Tuesday, January 25, 2011
Rise And Shine!
I was rotating some of my stitchery stuff on the walls around the house and decided to bring this old blackwork ROOSTER WEATHERVANE out to enjoy for awhile.
One of the great things about blackwork is you don't usually need much in the way of thread. This large project (apprx. 10" by 10") used just one skein of DMC floss, one skein of a rust-colored Kreinik Blending Filament and one skein of #5 pearl cotton (for the couched outline). Here's the rooster head up-close so you can see the subtle sparkle in the stitch patterns:
And while I love blackwork, I have a hard time finding just the right images to use to showcase the different blackwork stitch patterns. I think blackwork requires large chunks of space to fill - to show off the dazzling patternwork. I think you need to see the repeats of each pattern to get a really good look at all the different stitch patterns. So I try to think of things that have lots of big areas to fill. I remember I had fun choosing the rooster's different patterns and trying to find ones that suggested feathers. This photo of the rooster's body shows how well the different patterns look against each other:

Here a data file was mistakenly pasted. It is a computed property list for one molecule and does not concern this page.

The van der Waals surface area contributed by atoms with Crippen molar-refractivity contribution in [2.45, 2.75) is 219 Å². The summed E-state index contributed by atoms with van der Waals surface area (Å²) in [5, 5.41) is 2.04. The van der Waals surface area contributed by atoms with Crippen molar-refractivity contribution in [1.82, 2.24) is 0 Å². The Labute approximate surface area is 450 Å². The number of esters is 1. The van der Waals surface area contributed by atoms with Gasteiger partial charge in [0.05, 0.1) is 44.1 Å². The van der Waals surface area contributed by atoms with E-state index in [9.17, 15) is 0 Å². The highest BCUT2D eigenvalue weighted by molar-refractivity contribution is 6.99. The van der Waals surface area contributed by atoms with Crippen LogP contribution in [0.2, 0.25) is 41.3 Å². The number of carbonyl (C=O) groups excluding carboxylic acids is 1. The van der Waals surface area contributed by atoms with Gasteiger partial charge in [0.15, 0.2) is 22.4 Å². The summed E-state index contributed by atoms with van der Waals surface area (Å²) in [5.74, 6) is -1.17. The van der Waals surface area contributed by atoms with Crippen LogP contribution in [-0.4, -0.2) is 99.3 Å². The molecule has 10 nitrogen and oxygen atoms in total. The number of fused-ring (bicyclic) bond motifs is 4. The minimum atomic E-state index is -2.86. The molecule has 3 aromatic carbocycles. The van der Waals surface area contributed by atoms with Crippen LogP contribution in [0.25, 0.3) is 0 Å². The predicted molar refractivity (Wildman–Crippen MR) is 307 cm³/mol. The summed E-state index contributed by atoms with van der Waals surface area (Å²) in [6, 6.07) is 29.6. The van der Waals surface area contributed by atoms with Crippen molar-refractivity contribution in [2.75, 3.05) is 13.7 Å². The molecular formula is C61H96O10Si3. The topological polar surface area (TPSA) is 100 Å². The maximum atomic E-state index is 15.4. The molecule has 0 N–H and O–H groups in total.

The way I learned to do blackwork (from class lessons at a now-vanished stitching store in the Bay Area) was to DRAW the line drawing on the fabric (taping your drawing and fabric up on a window, then using a water-soluable pen that would be erased at the end) and then just start stitching the geometric repeats in each section. You only had to refer to a graph when you started stitching each pattern. After you had the pattern started on your fabric, you didn't need the graphs anymore, so you could stitch freely from then on.
I stitched this design many years ago, and now when I look at it I think it would sure look terrific stitched with a variegated thread of rusty browns. How antiquey THAT would look!